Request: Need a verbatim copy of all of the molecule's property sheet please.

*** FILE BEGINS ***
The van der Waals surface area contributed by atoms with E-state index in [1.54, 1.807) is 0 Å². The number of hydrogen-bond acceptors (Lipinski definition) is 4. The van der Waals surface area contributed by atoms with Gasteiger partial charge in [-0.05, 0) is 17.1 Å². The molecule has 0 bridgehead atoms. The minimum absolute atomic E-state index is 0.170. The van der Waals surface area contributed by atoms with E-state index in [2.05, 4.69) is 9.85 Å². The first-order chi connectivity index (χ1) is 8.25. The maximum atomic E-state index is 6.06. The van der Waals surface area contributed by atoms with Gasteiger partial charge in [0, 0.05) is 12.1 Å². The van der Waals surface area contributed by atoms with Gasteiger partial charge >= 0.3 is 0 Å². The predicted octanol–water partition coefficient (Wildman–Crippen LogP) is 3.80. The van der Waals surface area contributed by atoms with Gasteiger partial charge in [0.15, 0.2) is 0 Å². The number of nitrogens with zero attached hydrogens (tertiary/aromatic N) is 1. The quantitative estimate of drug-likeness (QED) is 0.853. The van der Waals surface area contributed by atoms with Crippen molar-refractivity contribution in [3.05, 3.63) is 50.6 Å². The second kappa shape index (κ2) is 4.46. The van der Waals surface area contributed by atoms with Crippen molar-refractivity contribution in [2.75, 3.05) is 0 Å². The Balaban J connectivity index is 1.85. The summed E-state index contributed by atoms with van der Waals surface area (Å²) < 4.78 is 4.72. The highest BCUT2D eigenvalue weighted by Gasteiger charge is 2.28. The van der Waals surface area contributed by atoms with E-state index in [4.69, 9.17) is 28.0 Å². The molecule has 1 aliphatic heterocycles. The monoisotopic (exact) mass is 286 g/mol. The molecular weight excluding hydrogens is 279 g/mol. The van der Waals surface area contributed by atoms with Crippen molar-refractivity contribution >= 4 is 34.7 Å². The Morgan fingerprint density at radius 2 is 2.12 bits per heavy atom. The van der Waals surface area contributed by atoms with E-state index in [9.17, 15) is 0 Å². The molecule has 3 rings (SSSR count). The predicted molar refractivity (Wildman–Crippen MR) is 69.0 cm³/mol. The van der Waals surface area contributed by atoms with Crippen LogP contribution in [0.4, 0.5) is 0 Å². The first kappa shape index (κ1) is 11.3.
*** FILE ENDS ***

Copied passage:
The van der Waals surface area contributed by atoms with E-state index in [1.54, 1.807) is 0 Å². The number of hydrogen-bond acceptors (Lipinski definition) is 4. The van der Waals surface area contributed by atoms with Gasteiger partial charge in [-0.05, 0) is 17.1 Å². The molecule has 0 bridgehead atoms. The minimum absolute atomic E-state index is 0.170. The van der Waals surface area contributed by atoms with E-state index in [2.05, 4.69) is 9.85 Å². The first-order chi connectivity index (χ1) is 8.25. The maximum atomic E-state index is 6.06. The van der Waals surface area contributed by atoms with Gasteiger partial charge in [0, 0.05) is 12.1 Å². The van der Waals surface area contributed by atoms with Gasteiger partial charge >= 0.3 is 0 Å². The predicted octanol–water partition coefficient (Wildman–Crippen LogP) is 3.80. The van der Waals surface area contributed by atoms with Gasteiger partial charge in [0.15, 0.2) is 0 Å². The number of nitrogens with zero attached hydrogens (tertiary/aromatic N) is 1. The quantitative estimate of drug-likeness (QED) is 0.853. The van der Waals surface area contributed by atoms with Crippen molar-refractivity contribution in [3.05, 3.63) is 50.6 Å². The second kappa shape index (κ2) is 4.46. The van der Waals surface area contributed by atoms with Crippen molar-refractivity contribution in [2.75, 3.05) is 0 Å². The Balaban J connectivity index is 1.85. The summed E-state index contributed by atoms with van der Waals surface area (Å²) < 4.78 is 4.72. The highest BCUT2D eigenvalue weighted by Gasteiger charge is 2.28. The van der Waals surface area contributed by atoms with E-state index in [4.69, 9.17) is 28.0 Å². The molecule has 1 aliphatic heterocycles. The monoisotopic (exact) mass is 286 g/mol. The molecular weight excluding hydrogens is 279 g/mol. The van der Waals surface area contributed by atoms with Crippen molar-refractivity contribution >= 4 is 34.7 Å². The Morgan fingerprint density at radius 2 is 2.12 bits per heavy atom. The van der Waals surface area contributed by atoms with E-state index in [9.17, 15) is 0 Å². The molecule has 3 rings (SSSR count). The predicted molar refractivity (Wildman–Crippen MR) is 69.0 cm³/mol. The van der Waals surface area contributed by atoms with Crippen LogP contribution in [0.4, 0.5) is 0 Å². The first kappa shape index (κ1) is 11.3.